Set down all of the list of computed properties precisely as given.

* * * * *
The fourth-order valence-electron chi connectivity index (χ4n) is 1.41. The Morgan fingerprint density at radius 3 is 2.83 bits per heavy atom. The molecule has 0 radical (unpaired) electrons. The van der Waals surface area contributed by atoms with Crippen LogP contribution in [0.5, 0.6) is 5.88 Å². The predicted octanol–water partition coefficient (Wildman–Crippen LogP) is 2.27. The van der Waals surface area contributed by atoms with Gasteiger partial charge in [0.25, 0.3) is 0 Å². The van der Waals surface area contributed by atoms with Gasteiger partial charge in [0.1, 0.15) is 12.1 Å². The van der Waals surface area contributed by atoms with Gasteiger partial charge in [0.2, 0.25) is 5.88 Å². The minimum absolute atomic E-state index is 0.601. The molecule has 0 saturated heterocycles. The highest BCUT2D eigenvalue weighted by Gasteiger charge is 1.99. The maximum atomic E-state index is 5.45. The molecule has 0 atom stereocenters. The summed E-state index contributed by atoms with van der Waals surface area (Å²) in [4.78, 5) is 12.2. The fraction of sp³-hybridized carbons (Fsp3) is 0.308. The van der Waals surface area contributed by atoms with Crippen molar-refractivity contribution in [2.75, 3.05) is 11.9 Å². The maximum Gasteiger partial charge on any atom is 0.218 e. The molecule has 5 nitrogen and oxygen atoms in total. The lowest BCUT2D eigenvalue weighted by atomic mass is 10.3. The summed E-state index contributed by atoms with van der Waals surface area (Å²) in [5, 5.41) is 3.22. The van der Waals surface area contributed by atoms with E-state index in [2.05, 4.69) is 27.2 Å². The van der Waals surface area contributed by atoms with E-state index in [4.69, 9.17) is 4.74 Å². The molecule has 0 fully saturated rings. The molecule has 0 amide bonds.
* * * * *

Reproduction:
The fourth-order valence-electron chi connectivity index (χ4n) is 1.41. The Morgan fingerprint density at radius 3 is 2.83 bits per heavy atom. The molecule has 0 radical (unpaired) electrons. The van der Waals surface area contributed by atoms with Crippen LogP contribution in [0.5, 0.6) is 5.88 Å². The predicted octanol–water partition coefficient (Wildman–Crippen LogP) is 2.27. The van der Waals surface area contributed by atoms with Gasteiger partial charge in [0.25, 0.3) is 0 Å². The van der Waals surface area contributed by atoms with Gasteiger partial charge in [0.1, 0.15) is 12.1 Å². The van der Waals surface area contributed by atoms with Gasteiger partial charge in [0.2, 0.25) is 5.88 Å². The minimum absolute atomic E-state index is 0.601. The molecule has 0 saturated heterocycles. The highest BCUT2D eigenvalue weighted by Gasteiger charge is 1.99. The maximum atomic E-state index is 5.45. The molecule has 0 atom stereocenters. The summed E-state index contributed by atoms with van der Waals surface area (Å²) in [4.78, 5) is 12.2. The fraction of sp³-hybridized carbons (Fsp3) is 0.308. The van der Waals surface area contributed by atoms with Crippen molar-refractivity contribution in [2.75, 3.05) is 11.9 Å². The maximum Gasteiger partial charge on any atom is 0.218 e. The molecule has 5 nitrogen and oxygen atoms in total. The lowest BCUT2D eigenvalue weighted by atomic mass is 10.3. The summed E-state index contributed by atoms with van der Waals surface area (Å²) in [5, 5.41) is 3.22. The van der Waals surface area contributed by atoms with E-state index in [2.05, 4.69) is 27.2 Å². The van der Waals surface area contributed by atoms with E-state index in [4.69, 9.17) is 4.74 Å². The molecule has 0 fully saturated rings. The molecule has 0 amide bonds.